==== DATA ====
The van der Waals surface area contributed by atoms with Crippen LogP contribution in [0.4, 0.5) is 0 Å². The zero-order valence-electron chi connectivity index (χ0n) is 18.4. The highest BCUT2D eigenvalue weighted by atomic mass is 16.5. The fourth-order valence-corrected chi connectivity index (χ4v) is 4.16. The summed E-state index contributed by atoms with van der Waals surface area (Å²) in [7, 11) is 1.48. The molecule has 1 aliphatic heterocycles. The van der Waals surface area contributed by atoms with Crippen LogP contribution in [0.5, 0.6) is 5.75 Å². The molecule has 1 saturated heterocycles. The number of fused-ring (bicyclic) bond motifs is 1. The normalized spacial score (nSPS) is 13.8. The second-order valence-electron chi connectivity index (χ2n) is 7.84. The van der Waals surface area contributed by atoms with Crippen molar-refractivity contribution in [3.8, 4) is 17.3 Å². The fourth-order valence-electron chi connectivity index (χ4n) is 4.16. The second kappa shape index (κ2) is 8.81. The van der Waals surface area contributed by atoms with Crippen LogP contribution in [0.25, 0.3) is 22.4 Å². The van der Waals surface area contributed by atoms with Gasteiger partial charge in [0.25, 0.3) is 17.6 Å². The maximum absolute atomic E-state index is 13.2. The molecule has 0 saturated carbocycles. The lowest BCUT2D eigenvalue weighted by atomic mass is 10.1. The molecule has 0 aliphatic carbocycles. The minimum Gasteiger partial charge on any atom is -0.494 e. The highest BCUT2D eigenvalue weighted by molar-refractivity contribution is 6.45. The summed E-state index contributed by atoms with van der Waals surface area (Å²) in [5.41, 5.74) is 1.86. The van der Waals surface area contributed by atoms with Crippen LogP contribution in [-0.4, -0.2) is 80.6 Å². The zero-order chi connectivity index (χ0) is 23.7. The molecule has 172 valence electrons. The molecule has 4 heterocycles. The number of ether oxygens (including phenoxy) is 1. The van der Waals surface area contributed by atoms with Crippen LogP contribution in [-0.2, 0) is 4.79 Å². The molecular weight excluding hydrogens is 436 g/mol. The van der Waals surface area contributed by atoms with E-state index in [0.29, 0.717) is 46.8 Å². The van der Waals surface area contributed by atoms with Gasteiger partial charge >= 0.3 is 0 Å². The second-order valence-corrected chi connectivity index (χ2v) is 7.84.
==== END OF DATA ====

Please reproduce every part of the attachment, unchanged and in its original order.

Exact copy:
The van der Waals surface area contributed by atoms with Crippen LogP contribution in [0.4, 0.5) is 0 Å². The zero-order valence-electron chi connectivity index (χ0n) is 18.4. The highest BCUT2D eigenvalue weighted by atomic mass is 16.5. The fourth-order valence-corrected chi connectivity index (χ4v) is 4.16. The summed E-state index contributed by atoms with van der Waals surface area (Å²) in [7, 11) is 1.48. The molecule has 1 aliphatic heterocycles. The van der Waals surface area contributed by atoms with Crippen LogP contribution in [0.5, 0.6) is 5.75 Å². The molecule has 1 saturated heterocycles. The number of fused-ring (bicyclic) bond motifs is 1. The normalized spacial score (nSPS) is 13.8. The second-order valence-electron chi connectivity index (χ2n) is 7.84. The van der Waals surface area contributed by atoms with Crippen molar-refractivity contribution in [3.8, 4) is 17.3 Å². The fourth-order valence-electron chi connectivity index (χ4n) is 4.16. The second kappa shape index (κ2) is 8.81. The van der Waals surface area contributed by atoms with Crippen LogP contribution in [0.25, 0.3) is 22.4 Å². The van der Waals surface area contributed by atoms with Gasteiger partial charge in [0.25, 0.3) is 17.6 Å². The maximum absolute atomic E-state index is 13.2. The molecule has 0 saturated carbocycles. The lowest BCUT2D eigenvalue weighted by atomic mass is 10.1. The molecule has 0 aliphatic carbocycles. The minimum Gasteiger partial charge on any atom is -0.494 e. The highest BCUT2D eigenvalue weighted by molar-refractivity contribution is 6.45. The summed E-state index contributed by atoms with van der Waals surface area (Å²) in [5.41, 5.74) is 1.86. The van der Waals surface area contributed by atoms with Crippen LogP contribution in [-0.4, -0.2) is 80.6 Å². The zero-order chi connectivity index (χ0) is 23.7. The molecule has 172 valence electrons. The molecule has 4 heterocycles. The number of ether oxygens (including phenoxy) is 1. The van der Waals surface area contributed by atoms with Crippen LogP contribution in [-0.2, 0) is 4.79 Å². The molecular weight excluding hydrogens is 436 g/mol. The van der Waals surface area contributed by atoms with E-state index in [0.29, 0.717) is 46.8 Å². The van der Waals surface area contributed by atoms with Gasteiger partial charge >= 0.3 is 0 Å². The second-order valence-corrected chi connectivity index (χ2v) is 7.84.